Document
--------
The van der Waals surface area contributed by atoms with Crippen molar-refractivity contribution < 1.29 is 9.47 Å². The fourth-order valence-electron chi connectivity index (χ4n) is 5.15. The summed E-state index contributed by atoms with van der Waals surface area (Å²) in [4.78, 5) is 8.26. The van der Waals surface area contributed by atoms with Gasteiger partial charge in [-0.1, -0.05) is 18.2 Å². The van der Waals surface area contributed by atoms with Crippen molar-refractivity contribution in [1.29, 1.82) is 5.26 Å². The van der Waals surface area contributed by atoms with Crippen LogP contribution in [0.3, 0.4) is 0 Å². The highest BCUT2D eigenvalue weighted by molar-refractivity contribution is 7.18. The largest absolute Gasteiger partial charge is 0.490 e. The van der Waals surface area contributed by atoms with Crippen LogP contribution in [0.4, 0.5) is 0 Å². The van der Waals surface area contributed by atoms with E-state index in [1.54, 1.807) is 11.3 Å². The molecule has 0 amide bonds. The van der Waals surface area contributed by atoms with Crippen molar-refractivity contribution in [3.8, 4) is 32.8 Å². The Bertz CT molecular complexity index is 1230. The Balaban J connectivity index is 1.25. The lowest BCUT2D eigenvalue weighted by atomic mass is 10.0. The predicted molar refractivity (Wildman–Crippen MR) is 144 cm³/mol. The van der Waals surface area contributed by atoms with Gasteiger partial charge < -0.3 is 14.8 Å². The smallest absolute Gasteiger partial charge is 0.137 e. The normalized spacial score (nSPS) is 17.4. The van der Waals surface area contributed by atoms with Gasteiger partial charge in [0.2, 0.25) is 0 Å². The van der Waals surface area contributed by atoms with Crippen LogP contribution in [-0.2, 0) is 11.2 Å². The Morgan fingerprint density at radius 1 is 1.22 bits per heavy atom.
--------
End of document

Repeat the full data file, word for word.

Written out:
The van der Waals surface area contributed by atoms with Crippen molar-refractivity contribution < 1.29 is 9.47 Å². The fourth-order valence-electron chi connectivity index (χ4n) is 5.15. The summed E-state index contributed by atoms with van der Waals surface area (Å²) in [4.78, 5) is 8.26. The van der Waals surface area contributed by atoms with Gasteiger partial charge in [-0.1, -0.05) is 18.2 Å². The van der Waals surface area contributed by atoms with Crippen molar-refractivity contribution in [1.29, 1.82) is 5.26 Å². The van der Waals surface area contributed by atoms with Crippen LogP contribution in [0.3, 0.4) is 0 Å². The highest BCUT2D eigenvalue weighted by molar-refractivity contribution is 7.18. The largest absolute Gasteiger partial charge is 0.490 e. The van der Waals surface area contributed by atoms with Crippen LogP contribution in [0.4, 0.5) is 0 Å². The van der Waals surface area contributed by atoms with E-state index in [1.54, 1.807) is 11.3 Å². The molecule has 0 amide bonds. The van der Waals surface area contributed by atoms with Crippen molar-refractivity contribution in [3.8, 4) is 32.8 Å². The Bertz CT molecular complexity index is 1230. The Balaban J connectivity index is 1.25. The lowest BCUT2D eigenvalue weighted by atomic mass is 10.0. The predicted molar refractivity (Wildman–Crippen MR) is 144 cm³/mol. The van der Waals surface area contributed by atoms with Gasteiger partial charge < -0.3 is 14.8 Å². The smallest absolute Gasteiger partial charge is 0.137 e. The normalized spacial score (nSPS) is 17.4. The van der Waals surface area contributed by atoms with Gasteiger partial charge in [0.2, 0.25) is 0 Å². The van der Waals surface area contributed by atoms with Crippen LogP contribution in [-0.2, 0) is 11.2 Å². The Morgan fingerprint density at radius 1 is 1.22 bits per heavy atom.